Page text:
Novartis Pharmaceuticals Corp. agreed to pay $678 million to resolve a whistle-blower case accusing the company of paying kickbacks to thousands of doctors who prescribed its drugs and wooing them with lavish dinners and trips to Hooters, ending almost a decade of litigation.
The U.S. sued the Swiss drugmaker in 2013, joining in a case filed two years earlier by a former sales representative who accused the company of using its speakers’ programs to bribe doctors to write prescriptions for its products. Novartis paid “exorbitant speaker fees to doctors who gave no meaningful presentations, and provided expensive meals and alcohol to doctor attendees and their guests,” federal prosecutors in Manhattan said in a statement Wednesday. The case had been set to go to trial last year before being delayed to allow settlement talks to play out.
As part of the accord, Novartis will change how the company markets its drugs to doctors as part of a so-called “corporate integrity agreement,” the company said in a statement. The deal also resolved claims by the New York Attorney General’s Office over the kickbacks, designed to boost sales of the company’s cardiovascular and diabetes drugs reimbursed by federal health-care programs.
In a separate settlement, Novartis agreed to pay more than $51 million to end claims by prosecutors in Boston that it violated federal law by paying the Medicare co-pays for its own drugs to get patients covered by federal insurance programs to buy their drugs.
“Today’s settlements are consistent with Novartis’ commitment to resolve and learn from legacy compliance matters,” Vas Narasimhan, the company’s chief executive officer, said in the statement. “We are a different company today — with new leadership, a stronger culture, and a more comprehensive commitment to ethics embedded at the heart of our company.”
The company announced June 25 it would pay about $347 million to resolve claims its units in Greece and Vietnam bribed doctors and hospitals to prescribe its products and created false records to cover the bribes.
In 2015, the company also paid $390 million to resolve federal prosecutors’ claims it gave kickbacks to U.S. specialty pharmacies in order to increase sales of its Exjade and Myfortic drugs. Exjade reduces iron levels in the body while Myfortic is an anti-rejection drug for kidney transplant recipients.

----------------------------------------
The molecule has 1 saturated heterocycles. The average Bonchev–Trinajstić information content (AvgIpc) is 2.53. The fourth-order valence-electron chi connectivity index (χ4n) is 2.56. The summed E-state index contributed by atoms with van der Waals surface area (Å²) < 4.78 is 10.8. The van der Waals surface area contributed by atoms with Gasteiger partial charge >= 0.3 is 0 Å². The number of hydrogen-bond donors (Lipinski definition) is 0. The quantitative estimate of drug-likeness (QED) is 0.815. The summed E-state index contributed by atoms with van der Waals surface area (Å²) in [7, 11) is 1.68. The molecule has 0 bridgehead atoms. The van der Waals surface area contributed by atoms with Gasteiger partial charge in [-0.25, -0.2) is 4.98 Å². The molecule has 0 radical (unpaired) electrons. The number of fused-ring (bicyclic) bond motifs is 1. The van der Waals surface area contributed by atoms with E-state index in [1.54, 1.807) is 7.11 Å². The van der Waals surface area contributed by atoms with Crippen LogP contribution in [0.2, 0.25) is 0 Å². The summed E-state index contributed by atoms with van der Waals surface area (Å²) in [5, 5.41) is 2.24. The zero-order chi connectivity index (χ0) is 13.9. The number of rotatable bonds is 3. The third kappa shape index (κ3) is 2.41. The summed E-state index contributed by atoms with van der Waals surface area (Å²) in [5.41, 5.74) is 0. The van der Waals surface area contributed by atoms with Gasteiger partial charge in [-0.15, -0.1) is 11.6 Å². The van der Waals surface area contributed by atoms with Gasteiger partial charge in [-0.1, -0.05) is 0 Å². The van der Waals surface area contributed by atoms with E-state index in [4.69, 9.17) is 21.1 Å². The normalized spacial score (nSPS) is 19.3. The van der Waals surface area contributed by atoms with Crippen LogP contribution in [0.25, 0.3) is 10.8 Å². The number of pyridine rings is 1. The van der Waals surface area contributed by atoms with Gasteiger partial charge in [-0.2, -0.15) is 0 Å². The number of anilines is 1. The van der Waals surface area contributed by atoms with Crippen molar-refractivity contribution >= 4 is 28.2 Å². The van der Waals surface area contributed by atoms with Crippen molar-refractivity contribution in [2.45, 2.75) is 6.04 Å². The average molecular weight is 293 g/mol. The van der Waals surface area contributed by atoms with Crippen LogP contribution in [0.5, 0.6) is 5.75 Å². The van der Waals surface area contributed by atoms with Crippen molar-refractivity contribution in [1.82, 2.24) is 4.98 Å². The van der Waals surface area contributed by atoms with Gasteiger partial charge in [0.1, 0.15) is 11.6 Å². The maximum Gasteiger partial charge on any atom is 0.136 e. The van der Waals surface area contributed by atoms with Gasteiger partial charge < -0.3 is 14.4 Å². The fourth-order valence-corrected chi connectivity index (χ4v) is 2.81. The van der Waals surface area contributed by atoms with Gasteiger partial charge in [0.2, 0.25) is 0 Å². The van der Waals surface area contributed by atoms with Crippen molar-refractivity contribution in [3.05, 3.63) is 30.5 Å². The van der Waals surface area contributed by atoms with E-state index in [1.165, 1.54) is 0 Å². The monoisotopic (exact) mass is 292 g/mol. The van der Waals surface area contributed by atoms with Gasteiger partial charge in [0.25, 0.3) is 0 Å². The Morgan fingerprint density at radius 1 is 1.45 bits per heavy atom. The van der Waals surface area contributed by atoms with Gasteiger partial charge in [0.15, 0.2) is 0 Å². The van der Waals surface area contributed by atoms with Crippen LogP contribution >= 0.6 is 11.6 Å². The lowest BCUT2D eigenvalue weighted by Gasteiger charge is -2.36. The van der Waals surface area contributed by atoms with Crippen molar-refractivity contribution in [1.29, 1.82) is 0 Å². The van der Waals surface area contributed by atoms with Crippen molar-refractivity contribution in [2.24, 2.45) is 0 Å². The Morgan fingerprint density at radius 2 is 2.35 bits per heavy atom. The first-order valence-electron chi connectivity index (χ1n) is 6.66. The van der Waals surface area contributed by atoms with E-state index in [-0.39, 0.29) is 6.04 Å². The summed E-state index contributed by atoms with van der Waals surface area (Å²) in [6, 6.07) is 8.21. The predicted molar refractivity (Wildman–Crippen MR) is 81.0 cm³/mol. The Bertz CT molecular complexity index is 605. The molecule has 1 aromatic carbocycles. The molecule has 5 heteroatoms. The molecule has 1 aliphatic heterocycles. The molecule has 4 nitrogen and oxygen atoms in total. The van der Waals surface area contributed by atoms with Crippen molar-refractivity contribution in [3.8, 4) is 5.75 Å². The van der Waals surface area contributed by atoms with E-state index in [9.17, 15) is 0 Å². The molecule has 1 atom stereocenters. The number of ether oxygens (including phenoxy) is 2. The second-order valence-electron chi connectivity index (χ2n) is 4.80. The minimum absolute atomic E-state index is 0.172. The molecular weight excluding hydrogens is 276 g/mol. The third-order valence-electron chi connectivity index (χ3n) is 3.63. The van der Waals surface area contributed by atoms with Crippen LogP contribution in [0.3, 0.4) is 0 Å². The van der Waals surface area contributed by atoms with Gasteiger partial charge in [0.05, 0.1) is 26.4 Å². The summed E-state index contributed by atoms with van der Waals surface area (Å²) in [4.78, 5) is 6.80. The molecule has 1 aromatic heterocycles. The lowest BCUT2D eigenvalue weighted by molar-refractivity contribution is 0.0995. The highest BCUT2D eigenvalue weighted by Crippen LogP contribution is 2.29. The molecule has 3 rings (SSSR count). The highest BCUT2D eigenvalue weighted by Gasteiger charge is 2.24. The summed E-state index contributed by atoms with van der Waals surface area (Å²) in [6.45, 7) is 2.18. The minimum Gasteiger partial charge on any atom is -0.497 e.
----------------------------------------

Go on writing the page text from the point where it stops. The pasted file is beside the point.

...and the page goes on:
In the New York case, Novartis faced accusations it bribed thousands of doctors with sham speaking fees, fishing trips, dinners at high-end eateries, and even outings at Hooters restaurants to boost sales of hypertension drugs Lotrel and Valturna, along with the diabetes medication Starlix. The U.S. had once sought as much as $2 billion in damages, Bloomberg Intelligence analyst Holly Froum has estimated.
The government alleged Novartis used about 80,000 “sham events” to help its marketing efforts aimed at boosting prescriptions from 2002 to 2011. Among those events were a $10,000 dinner at Nobu, a high-end New York restaurant, and a promotional effort held on a fishing boat that didn’t have any educational materials on board, according to court filings.
Some doctors who wrote thousands of prescriptions for Novartis drugs raked in as much as $220,000 in so-called “honorariums,” according to court filings. Some speaker’s meetings only had one doctor in attendance for a dinner that cost $488 per person, the filings show. The company also shelled out for sporting events and wine tastings, according to the government’s filings.
“Giving these cash payments and other lavish goodies interferes with the duty of doctors to choose the best treatment for their patients and increases drug costs for everyone,” Manhattan Acting U.S. Attorney Audrey Strauss said in a statement.
In the Boston settlement, Novartis acknowledged using three charitable foundations to pay Medicare patients’ co-pays in violation of federal anti-kickback statutes. “As a result, the Novartis’ conduct was not charitable, but rather functioned as a kickback scheme that undermined the structure of the Medicare program and illegally subsidized the high costs of Novartis’ drugs at the expense of American taxpayers,” Andrew Lelling, the U.S. Attorney for Massachusetts, said in an emailed statement.
The New York case is US v. Novartis Pharmaceutical Corp., 11-cv-0071, U.S. District Court, Southern District of New York (Manhattan)
Photograph: A logo sits on display on a building at the Novartis AG campus in Basel, Switzerland, on Wednesday, Jan. 16, 2019. Photographer: Stefan Wermuth/Bloomberg.
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